Irwin had learned to appreciate mountain artifacts at an early age. His grandfather often gave him small family relics when he was a boy and told him the stories behind them.
“My grandparents had such a rich knowledge of the culture and the heritage, and I thought what a shame it would be if all their descendants knew of them was the inscription on their tombstones,” Irwin says. “So I started collecting items as a means of introducing people to their ancestors.”
As the museum collection grew, visitors from around the country began coming to learn about mountain life.
The museum shines a light on the struggles of Southern Appalachian people, but also illustrates their ingenuity. It’s impossible to leave without a newfound respect for a people who weren’t educated, but were resourceful, a people who were poor, but generous, a people who had a resolve as rock solid as the mountains themselves.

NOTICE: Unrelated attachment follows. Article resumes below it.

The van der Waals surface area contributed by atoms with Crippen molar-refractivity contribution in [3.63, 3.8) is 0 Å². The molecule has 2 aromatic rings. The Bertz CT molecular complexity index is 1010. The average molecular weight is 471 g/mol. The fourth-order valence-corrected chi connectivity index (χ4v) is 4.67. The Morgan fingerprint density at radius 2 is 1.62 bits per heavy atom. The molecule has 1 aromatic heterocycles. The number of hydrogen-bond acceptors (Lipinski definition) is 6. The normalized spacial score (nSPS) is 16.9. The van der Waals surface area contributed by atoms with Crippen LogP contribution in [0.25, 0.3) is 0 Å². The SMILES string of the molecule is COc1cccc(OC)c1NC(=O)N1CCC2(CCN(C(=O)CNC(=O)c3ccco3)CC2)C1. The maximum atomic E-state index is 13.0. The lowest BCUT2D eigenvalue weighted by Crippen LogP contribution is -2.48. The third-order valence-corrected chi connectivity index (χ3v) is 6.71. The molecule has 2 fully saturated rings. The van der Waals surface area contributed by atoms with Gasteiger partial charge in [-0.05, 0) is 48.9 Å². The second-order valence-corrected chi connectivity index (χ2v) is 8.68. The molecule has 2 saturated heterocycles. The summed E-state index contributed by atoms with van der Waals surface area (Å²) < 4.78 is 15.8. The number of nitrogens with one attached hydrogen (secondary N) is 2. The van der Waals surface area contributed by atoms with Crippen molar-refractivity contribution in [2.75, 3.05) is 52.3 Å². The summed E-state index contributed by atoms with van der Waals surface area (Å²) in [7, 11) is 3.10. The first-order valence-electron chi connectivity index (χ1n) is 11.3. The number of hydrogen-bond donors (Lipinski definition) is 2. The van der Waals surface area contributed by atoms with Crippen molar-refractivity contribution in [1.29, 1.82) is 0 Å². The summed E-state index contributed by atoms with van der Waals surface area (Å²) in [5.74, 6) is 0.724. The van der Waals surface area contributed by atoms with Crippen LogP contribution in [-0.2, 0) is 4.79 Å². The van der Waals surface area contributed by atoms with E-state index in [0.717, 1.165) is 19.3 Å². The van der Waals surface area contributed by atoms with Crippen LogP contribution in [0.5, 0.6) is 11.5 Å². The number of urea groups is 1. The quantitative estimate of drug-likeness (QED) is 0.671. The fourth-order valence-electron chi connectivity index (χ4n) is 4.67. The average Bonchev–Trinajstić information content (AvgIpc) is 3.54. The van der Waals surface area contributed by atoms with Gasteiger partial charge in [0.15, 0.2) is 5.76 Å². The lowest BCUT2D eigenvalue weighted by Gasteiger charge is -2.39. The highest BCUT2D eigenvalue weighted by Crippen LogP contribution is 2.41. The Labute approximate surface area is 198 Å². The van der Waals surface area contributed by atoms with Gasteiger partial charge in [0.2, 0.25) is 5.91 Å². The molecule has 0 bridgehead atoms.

Nestled at the foothills of the Great Smoky Mountains, America’s most visited national park, Knoxville is the third largest city in Tennessee, but it moves at the speed of molasses poured over a hot biscuit. There are almost endless ways to get into the laid-back groove.
History buffs meander through James White’s Fort, named for Knoxville’s founder, while art enthusiasts spend a leisurely afternoon viewing the latest exhibitions at the Knoxville Museum of Art.
At some point, visitors always seem to find their way to the Sunsphere. The 198-foot-tall tower topped by a five-story golden orb, has been a symbol of Knoxville’s hospitality since its construction for the 1982 Knoxville World’s Fair, themed “Energy Turns the World.” The fair’s 30th anniversary has generated renewed interest in this underutilized structure, and visitors are once again taking the elevator to the observation deck for a panoramic view of World’s Fair Park, the Tennessee River, and, of course, the Great Smoky Mountains.